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Operations & Power
Members focus on the dissemination of knowledge and information in the area of power reactors with particular application to the production of electric power and process heat. The division sponsors meetings on the coverage of applied nuclear science and engineering as related to power plants, non-power reactors, and other nuclear facilities. It encourages and assists with the dissemination of knowledge pertinent to the safe and efficient operation of nuclear facilities through professional staff development, information exchange, and supporting the generation of viable solutions to current issues.
2020 ANS Virtual Winter Meeting
November 16–19, 2020
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Newest Russian icebreaker ready to hit the ice
The Russian nuclear-powered icebreaker Arktika. Photo: Rosatom
The Arktika, Russia’s latest nuclear-powered icebreaker, sailed from the Baltic Shipyard in St. Petersburg last week, bound for the Murmansk seaport. The voyage is scheduled to take approximately two weeks, during which time the vessel will be tested “in ice conditions,” according to Rosatom, Russia’s state-owned atomic energy corporation.
Ethan S. Chaleff, Nikolas Antolin, Wolfgang Windl, Thomas Blue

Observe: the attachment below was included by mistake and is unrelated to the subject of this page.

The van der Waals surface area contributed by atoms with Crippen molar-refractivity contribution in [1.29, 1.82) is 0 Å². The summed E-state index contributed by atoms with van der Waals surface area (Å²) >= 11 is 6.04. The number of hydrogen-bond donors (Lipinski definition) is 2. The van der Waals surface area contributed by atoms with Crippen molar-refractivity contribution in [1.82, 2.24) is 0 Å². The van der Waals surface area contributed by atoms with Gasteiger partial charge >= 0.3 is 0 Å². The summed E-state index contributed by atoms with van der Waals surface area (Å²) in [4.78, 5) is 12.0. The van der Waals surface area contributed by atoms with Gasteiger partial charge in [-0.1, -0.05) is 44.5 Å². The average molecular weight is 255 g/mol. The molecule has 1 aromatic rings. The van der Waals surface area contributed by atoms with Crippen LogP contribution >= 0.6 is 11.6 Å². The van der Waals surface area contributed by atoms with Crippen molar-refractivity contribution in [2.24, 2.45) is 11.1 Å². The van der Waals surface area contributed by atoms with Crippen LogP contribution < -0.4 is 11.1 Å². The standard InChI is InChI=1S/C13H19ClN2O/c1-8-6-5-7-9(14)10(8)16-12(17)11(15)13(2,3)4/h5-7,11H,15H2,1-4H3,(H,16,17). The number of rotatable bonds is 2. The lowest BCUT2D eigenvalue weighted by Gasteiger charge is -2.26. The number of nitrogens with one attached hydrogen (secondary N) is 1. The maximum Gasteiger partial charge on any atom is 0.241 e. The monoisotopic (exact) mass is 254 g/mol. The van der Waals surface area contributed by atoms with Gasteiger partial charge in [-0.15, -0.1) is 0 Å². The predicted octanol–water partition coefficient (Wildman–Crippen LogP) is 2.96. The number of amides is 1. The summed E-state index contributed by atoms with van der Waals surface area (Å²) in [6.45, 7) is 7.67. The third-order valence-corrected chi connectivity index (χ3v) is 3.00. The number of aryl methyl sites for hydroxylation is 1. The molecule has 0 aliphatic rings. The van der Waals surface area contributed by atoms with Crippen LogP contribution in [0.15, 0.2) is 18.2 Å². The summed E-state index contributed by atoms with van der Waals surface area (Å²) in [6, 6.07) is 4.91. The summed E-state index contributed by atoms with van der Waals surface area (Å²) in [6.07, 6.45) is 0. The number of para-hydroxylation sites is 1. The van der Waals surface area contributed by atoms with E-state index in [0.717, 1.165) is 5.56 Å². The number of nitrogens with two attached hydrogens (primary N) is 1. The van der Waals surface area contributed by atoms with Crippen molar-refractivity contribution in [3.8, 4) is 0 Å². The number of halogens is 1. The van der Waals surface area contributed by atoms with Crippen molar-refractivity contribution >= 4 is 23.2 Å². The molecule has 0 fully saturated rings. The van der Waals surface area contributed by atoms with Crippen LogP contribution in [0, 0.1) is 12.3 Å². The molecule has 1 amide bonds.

Nuclear Technology | Volume 204 | Number 1 | October 2018 | Pages 59-65
Technical Paper | dx.doi.org/10.1080/00295450.2018.1464288
Articles are hosted by Taylor and Francis Online.
Molten salts have been proposed as coolants for numerous advanced reactor designs. It is envisioned that these reactors, both fluoride-salt–cooled high-temperature reactors and molten-salt–fueled reactors will operate at high temperatures, where the radiative heat transfer properties of the salts may be required for accurate heat transfer analysis. Experimental challenges have prevented the measurement of absorption coefficients in most salts. In an attempt to fill this gap in data, the Vienna Ab-Initio Simulation Package is used in the present research to calculate the absorption coefficient resulting from photoelectric interactions in numerous molten salts. Ab-initio molecular dynamics is used to generate the amorphous structures of a variety of salts. The pure halide salts LiF, FLiNaK, and FLiBe, are shown to be optically clear through a wide portion of the electromagnetic spectrum. Conversely, the transition metal fluoride salt KF-ZrF4 is shown to be substantially opaque. As chromium is a known impurity of concern from the corrosion of steels in reactor environments, the effect on absorption of low levels of chromium in an otherwise transparent salt is investigated and found to significantly increase absorption at relevant wavelengths.